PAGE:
It was for Legge that Karajan first recorded Bruckner's 8th symphony commercially. That recording was made in 1957, a year after his return concert, when he had just been appointed as Furtwängler's successor in Berlin. His third and final commercial recording of the 8th was one of the last recordings he made and marked something of a musical homecoming, as he conducted the 8th yet again with the Vienna Philharmonic under his baton. That version, which I have not heard, is widely regarded as the best of his three accounts and a reference version of the symphony. Prior to its release, though, this Berlin recording held the palm. It was definitely one of the high points of his complete cycle.

Putting the unknown - to me - Vienna account to one side, the comparison with the 1950s EMI recording is interesting. In the 1950s the orchestral sound is darker, the interpretation starker, more brooding and more spacious. By 1976, Karajan's view of the work had become leaner and more fully integrated. The sound of the Berlin Philharmonic is also different. The heavy, bottom-up sonority that Furtwängler cultivated is no more, and the trademark Karajan unaccented fortes are everywhere to be heard. This is slick stuff. Maazel with the same orchestra some 14 years later is slicker still, but Karajan has more depth. He also has the knack of making Bruckner flow, so that this two disc 82 minute rendition of the symphony slips by without you realising that time has passed. Unlike Jochum who picks up pace at the climaxes and Giulini who slows down for them, Karajan presses on with a consistent pulse.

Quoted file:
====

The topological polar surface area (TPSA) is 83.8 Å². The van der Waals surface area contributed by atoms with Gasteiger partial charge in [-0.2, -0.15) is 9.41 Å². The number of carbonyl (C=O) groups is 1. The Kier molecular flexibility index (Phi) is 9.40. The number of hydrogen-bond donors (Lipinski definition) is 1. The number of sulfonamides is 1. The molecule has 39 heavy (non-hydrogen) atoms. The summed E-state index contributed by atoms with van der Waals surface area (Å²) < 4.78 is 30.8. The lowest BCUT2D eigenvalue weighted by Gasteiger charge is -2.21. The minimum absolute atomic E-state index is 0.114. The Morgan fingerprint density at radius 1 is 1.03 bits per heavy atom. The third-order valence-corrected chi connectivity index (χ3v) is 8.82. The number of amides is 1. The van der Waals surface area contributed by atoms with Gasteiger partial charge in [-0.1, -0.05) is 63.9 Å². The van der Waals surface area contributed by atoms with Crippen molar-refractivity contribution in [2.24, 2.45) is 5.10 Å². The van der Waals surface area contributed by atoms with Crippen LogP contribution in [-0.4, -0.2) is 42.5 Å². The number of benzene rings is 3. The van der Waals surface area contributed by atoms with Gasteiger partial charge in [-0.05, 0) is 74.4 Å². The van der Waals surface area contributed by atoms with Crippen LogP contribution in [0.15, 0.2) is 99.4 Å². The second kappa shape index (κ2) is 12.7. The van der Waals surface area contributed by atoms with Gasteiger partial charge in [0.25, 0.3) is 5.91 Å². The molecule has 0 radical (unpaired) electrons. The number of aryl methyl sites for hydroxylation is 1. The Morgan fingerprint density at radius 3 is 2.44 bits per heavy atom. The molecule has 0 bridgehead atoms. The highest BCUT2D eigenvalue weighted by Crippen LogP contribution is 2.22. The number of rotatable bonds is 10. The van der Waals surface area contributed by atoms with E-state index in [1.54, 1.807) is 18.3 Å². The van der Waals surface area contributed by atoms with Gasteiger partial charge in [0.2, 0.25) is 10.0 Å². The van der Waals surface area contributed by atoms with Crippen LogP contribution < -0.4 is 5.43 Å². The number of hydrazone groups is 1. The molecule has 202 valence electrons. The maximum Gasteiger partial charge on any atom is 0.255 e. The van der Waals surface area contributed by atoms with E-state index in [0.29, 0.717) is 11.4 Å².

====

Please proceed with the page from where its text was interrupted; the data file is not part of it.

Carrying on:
His first movement has grandeur and beauty. There is brightness and a sense of release to the scherzo – though Maazel and Tennstedt create greater contrast between the darkness of the modulating minor and the explosions in to the major. Still, the playing of the Berliners is undeniably immaculate. The adagio sings sweetly, and though Giulini perhaps finds more emotion here, Karajan conjures beautiful sounds from his orchestra that are impossible to resist. The finale has fine impetus and strength, and again the brilliance of the orchestra's strings and brass are mesmerising. I find Giulini more stoic and defiant here, and Tennstedt more gripping as the winner of the more hard fought victory, but Karajan's grip on the symphonic argument is firm and this finale is of a piece with his interpretation of the whole work. Karajan's analogue recording is warmer and better integrated than Giulini's digital sound.

I should note that in mentioning Giulini, Maazel and Tennstedt in my discussion of Karajan's recording I am not really comparing like with like. All three of them use the Nowak score, while Karajan uses the Haas. Barenboim, who charts a course between Tennstedt and Maazel, uses the Haas score and is also well worth hearing. Whether you prefer his account to Karajan's will come down to personal choice between the dramatic (Barenboim) and the beautiful (Karajan).

The Karajan issue also includes a coupling – a light and sweet Siegfried-Idyll, which is warmly recorded and nice to have, without being particularly special.

Both Giulini and Karajan are major interpreters of Bruckner, and both demand to be heard in this symphony. Giulini's Vienna recording has the edge over Karajan's second Berlin recording in depth of feeling and spiritual nourishment, perhaps, but Karajan does not lag by much, and he brings orchestral playing of wonderful refinement, particularly from his strings. Choose between them if you must, but the better course is to buy both. Thanks to Arkiv, you can.

Tim Perry